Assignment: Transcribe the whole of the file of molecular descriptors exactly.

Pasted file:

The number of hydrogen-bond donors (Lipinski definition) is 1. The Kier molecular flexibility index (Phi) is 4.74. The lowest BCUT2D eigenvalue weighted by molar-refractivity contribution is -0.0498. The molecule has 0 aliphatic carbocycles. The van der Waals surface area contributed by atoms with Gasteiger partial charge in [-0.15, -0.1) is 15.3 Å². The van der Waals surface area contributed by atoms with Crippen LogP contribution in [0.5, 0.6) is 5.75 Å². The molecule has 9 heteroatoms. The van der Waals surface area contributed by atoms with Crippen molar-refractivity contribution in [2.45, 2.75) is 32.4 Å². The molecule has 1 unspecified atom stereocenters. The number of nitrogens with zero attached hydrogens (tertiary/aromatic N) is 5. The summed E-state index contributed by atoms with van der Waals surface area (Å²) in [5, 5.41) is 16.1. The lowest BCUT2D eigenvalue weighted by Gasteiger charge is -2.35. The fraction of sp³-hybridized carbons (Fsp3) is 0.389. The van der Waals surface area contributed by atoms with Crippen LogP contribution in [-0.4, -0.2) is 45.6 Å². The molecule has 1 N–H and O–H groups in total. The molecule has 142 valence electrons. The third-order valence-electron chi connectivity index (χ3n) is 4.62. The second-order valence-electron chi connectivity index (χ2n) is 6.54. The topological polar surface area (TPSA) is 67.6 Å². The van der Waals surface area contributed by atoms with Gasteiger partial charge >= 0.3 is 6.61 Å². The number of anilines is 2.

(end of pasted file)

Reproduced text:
The number of hydrogen-bond donors (Lipinski definition) is 1. The Kier molecular flexibility index (Phi) is 4.74. The lowest BCUT2D eigenvalue weighted by molar-refractivity contribution is -0.0498. The molecule has 0 aliphatic carbocycles. The van der Waals surface area contributed by atoms with Gasteiger partial charge in [-0.15, -0.1) is 15.3 Å². The van der Waals surface area contributed by atoms with Crippen LogP contribution in [0.5, 0.6) is 5.75 Å². The molecule has 9 heteroatoms. The van der Waals surface area contributed by atoms with Crippen molar-refractivity contribution in [2.45, 2.75) is 32.4 Å². The molecule has 1 unspecified atom stereocenters. The number of nitrogens with zero attached hydrogens (tertiary/aromatic N) is 5. The summed E-state index contributed by atoms with van der Waals surface area (Å²) in [5, 5.41) is 16.1. The lowest BCUT2D eigenvalue weighted by Gasteiger charge is -2.35. The fraction of sp³-hybridized carbons (Fsp3) is 0.389. The van der Waals surface area contributed by atoms with Crippen LogP contribution in [-0.4, -0.2) is 45.6 Å². The molecule has 1 N–H and O–H groups in total. The molecule has 142 valence electrons. The third-order valence-electron chi connectivity index (χ3n) is 4.62. The second-order valence-electron chi connectivity index (χ2n) is 6.54. The topological polar surface area (TPSA) is 67.6 Å². The van der Waals surface area contributed by atoms with Gasteiger partial charge >= 0.3 is 6.61 Å². The number of anilines is 2.